Faceting is one of my favorite altering techniques. Dividing the exterior surface of a pot into individual planes imposes an architectural structure to it—an exciting element of formal drama, simplicity, and elegance. Here are a couple of ways I facet bowls, although the technique would apply to any vertical-sided form.


1 For straight facets, throw a vertical form and draw a cheese cutter from the rim down toward the base. 2 For diagonal facets, turn the wheel while cutting and keeping the cheese cutter perpendicular to the wall of the pot.


3 After cutting straight facets, use your inside hand to flare out the wall to a desired bowl shape. Try not to touch the outside. 4 After cutting diagonal facets, continue to shape the bowl with your inside hand while keeping distortion to a minimum.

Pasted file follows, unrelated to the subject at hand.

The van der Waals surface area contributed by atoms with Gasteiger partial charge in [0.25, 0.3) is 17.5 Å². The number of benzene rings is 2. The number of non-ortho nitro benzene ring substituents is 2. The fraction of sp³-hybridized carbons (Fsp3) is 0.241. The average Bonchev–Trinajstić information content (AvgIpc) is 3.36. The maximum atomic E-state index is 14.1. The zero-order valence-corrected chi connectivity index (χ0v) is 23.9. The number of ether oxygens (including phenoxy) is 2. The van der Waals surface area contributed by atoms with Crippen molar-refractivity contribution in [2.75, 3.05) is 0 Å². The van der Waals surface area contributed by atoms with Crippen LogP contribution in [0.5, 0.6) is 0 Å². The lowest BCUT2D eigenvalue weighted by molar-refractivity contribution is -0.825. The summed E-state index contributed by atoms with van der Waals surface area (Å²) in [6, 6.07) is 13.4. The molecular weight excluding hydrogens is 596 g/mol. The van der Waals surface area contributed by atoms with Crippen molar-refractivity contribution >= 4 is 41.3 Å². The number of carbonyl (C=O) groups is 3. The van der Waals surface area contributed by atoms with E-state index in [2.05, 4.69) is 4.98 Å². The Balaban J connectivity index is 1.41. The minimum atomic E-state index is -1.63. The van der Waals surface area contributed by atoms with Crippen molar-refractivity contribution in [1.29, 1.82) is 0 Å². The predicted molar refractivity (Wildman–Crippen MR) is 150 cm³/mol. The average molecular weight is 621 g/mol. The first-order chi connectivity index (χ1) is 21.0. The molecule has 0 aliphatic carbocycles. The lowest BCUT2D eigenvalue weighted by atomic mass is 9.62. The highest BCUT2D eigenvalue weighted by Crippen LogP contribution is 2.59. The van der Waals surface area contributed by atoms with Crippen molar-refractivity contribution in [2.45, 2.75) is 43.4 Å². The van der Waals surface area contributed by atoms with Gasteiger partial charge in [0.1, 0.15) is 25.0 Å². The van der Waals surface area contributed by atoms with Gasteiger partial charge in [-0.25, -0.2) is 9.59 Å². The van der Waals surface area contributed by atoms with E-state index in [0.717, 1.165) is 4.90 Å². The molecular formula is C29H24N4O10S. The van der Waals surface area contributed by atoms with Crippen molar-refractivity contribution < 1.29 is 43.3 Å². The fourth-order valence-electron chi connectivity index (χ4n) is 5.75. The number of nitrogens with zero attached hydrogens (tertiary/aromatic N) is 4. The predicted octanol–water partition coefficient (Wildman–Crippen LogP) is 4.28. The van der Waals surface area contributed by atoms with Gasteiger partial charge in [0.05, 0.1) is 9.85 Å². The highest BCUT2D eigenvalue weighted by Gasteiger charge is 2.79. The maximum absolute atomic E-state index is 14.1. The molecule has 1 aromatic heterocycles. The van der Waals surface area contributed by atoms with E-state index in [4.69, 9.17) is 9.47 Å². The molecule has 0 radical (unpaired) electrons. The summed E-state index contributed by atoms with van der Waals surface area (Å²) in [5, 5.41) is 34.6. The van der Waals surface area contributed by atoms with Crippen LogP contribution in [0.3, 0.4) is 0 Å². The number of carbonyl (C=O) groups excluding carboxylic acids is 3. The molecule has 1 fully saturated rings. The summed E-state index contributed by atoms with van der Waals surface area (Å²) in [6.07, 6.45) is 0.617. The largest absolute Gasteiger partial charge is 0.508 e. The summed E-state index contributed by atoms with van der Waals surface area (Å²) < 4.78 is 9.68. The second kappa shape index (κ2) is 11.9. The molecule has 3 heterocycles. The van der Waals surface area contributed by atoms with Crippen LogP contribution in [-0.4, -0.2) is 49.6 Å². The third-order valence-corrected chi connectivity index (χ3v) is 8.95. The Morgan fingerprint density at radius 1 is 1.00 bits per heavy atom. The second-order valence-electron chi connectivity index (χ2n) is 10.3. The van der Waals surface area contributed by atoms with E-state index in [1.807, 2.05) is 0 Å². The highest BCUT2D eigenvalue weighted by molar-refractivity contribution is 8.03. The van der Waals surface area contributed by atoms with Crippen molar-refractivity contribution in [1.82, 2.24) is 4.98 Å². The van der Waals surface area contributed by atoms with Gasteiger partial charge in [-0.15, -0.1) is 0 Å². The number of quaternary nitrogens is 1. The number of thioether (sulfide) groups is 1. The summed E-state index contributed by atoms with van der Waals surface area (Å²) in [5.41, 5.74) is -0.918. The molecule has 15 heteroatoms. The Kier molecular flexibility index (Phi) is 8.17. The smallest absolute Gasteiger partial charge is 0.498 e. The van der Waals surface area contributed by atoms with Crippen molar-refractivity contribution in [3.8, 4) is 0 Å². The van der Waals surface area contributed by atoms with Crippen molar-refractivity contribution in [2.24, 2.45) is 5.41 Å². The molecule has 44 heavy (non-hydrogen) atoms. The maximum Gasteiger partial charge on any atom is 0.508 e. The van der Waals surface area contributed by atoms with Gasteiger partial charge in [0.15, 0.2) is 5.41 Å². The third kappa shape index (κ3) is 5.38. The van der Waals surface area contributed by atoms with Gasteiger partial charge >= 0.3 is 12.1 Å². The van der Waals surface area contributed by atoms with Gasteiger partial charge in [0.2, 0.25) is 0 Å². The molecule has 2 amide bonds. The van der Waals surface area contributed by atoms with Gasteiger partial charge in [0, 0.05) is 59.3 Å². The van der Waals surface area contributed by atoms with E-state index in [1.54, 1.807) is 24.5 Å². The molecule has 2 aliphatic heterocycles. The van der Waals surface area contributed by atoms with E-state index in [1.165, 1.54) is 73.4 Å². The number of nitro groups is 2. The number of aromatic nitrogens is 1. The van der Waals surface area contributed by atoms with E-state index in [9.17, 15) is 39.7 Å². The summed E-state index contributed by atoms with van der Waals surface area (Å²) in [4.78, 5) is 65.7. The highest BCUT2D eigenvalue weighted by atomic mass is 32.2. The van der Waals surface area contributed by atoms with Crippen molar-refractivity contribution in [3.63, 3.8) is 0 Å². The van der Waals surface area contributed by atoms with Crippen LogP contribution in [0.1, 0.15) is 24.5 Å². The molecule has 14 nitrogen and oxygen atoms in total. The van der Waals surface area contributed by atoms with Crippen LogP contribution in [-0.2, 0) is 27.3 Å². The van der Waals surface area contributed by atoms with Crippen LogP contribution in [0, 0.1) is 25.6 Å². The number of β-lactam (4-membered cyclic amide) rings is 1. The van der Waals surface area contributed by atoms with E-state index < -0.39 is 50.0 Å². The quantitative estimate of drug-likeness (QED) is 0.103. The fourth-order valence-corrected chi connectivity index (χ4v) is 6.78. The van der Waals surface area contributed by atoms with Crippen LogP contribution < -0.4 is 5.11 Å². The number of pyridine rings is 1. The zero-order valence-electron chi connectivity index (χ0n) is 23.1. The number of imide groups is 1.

5 To facet a bowl with a curled wire, throw a thick vertical form and decide the number of facet cuts and widths you want. 6 Another option before faceting: divide the form into sections by running a finger up the inside wall at regular intervals.


7 Cut the form from top to bottom with the curled wire. Wider panels are possible if the form is squared before faceting.


8 After the pot reaches leather hard, slightly bevel the rim edge without mushing the facets, then trim the bottom foot, and sign the piece. Detail shows the pattern made by the curled/coiled wire tool.  8 Alternate view.

From the Pottery Making Illustrated May/June 2016 issue.